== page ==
YAM Notes: September/October 2022

By Scott Sullivan

Summer doldrums and not a lot of news. Not bad, in a way, as we have only one obituary — of a fellow with a rather tenuous connection to the class — rather than the six-seven-eight of recent issues.

Good stuff includes the revival of monthly lunches at the New York Yale Club, organized by Bob Morgan (who is also constantly adding wonderful our-era music to the class website; do tune in!). Our New Yorkers gathered at the club’s roof restaurant on May 13; present were MorganTim HogenHarvey SloanePete SpelmanSherman BullDon Frank, and Bill Fitzgerald, in town from faraway Los Angeles. Lunches will continue after a summer hiatus.

Our Zoom sessions, east and west, continue to thrive and prosper. Twenty-three comrades participated in the East Coast event on July 7. Most of the time went to legal discussion of the Supreme Court’s recent controversial decisions on abortion and gun control. Judge Ron Sohigian, late of the Los Angeles County Superior Court, provided a masterful analysis of the cases, teaching us all we needed (perhaps a bit more than we wanted) to know about the law involved. His conclusion on the abortion matter: the justices had no choice but to kick it back to the states. Tom Swidler agreed. Larry Bensky vehemently disagreed. So, less hotly, did Bibb Latane and several others.

We reminisced about Dick Cavett and Dave Adnopoz and how they enlivened the drama scene back in the undergraduate day.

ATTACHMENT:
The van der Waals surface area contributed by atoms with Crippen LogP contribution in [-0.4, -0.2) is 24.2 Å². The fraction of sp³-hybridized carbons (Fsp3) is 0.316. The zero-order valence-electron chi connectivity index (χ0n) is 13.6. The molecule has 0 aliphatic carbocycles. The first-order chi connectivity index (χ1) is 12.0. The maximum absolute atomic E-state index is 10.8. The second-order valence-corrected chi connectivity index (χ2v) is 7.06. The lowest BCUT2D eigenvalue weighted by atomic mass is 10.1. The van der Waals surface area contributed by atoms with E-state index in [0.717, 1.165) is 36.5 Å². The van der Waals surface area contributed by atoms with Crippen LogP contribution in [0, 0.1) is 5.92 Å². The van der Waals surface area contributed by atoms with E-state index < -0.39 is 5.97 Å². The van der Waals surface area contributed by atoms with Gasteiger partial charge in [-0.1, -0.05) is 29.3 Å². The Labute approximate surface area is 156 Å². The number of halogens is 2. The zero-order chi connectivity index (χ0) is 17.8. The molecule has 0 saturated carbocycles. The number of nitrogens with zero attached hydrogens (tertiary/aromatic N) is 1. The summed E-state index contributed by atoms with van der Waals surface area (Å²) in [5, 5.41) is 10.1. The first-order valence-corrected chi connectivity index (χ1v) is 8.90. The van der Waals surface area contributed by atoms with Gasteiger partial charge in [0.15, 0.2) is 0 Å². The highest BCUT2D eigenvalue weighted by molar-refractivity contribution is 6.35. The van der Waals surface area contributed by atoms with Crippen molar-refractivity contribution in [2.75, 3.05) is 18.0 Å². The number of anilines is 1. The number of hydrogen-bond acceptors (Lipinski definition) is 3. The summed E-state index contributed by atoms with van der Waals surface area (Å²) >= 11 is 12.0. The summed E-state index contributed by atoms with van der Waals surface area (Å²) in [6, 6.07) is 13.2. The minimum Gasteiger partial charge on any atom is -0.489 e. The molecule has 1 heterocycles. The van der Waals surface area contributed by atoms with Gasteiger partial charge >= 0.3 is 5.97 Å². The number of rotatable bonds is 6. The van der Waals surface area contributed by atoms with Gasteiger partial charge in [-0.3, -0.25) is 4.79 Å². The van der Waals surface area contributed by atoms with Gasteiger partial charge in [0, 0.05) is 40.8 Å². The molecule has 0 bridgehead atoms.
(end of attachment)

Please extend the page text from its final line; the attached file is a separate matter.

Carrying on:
Your corresponding secretary reported on his six-week trip to France and Italy. Highlights were an 85th birthday party at the Pied de Cochon restaurant in Paris, shellfish and camaraderie for 18 guests, including classmate Basil Carmody—and then the charming christening of my great-grandson Léo Balagna at Les Gets in Haute-Savoie, followed by a magnificent banquet prepared by grandson Alexandre Balagna and his wife Sandra at their Michelin-listed restaurant, l’As des Neiges. You must go there on your next European jaunt.

Finally, Hoyt Spelman (aka Pete) dumbfounded the attendant mob with the assertion that he holds not only a 1958 Yale BA but also a 1958 BA from Harvard. Seems that after graduation Pete attended a Radcliffe College course on publishing procedures, an important event as it inspired him to go to work at the New Yorker, where he carved an outstanding business career. Some years later, out of the blue, Harvard offered him a bachelor’s degree, which he gratefully accepted and proudly boasts. What those miserable Cantabs will not do for an endowment contribution!

Meantime, secretary Hogen has launched a kind of controversy (contest? treasure hunt? conundrum?) by declaring that only one of our number still dons coat and tie and goes to the office each day, that being Victor Kovner, a top First Amendment lawyer at Davis Wright Tremaine in New York. Though holding Vic in unbounded admiration, your corresponding secretary believed there were still several ’58ers hard at labor, possibly without coat and tie. A very quick search turned up two such: Bibb Latane, who still runs the Center for Human Science in Chapel Hill, North Carolina, and Tom Swidler, who still wheels and deals financially from his United Kingdom base. There are surely more. If you are still working or know a classmate who is, please let us know and he’ll be duly honored next issue.

Our only recent fatality is Ned Crosby, who died May 29 in Minneapolis. Ned came to New Haven in 1954 but dropped out after freshman year to join the army. He completed his studies at the University of Minnesota and compiled a distinguished career as a political scientist. He was the inventor of the citizen jury concept.

Last but not least, the gorilla in the room: our Cleveland mini-reunion September 29 to October 1. Pudge Henkel—quarterback, attorney, and all-around good guy—has prepared a splendid program of talks, meals, and visits rivaling those in Chicago, New Orleans, Boston, Minneapolis, and Washington. If you haven’t signed up already, get on your horses.

See you all on the shores of Lake Erie!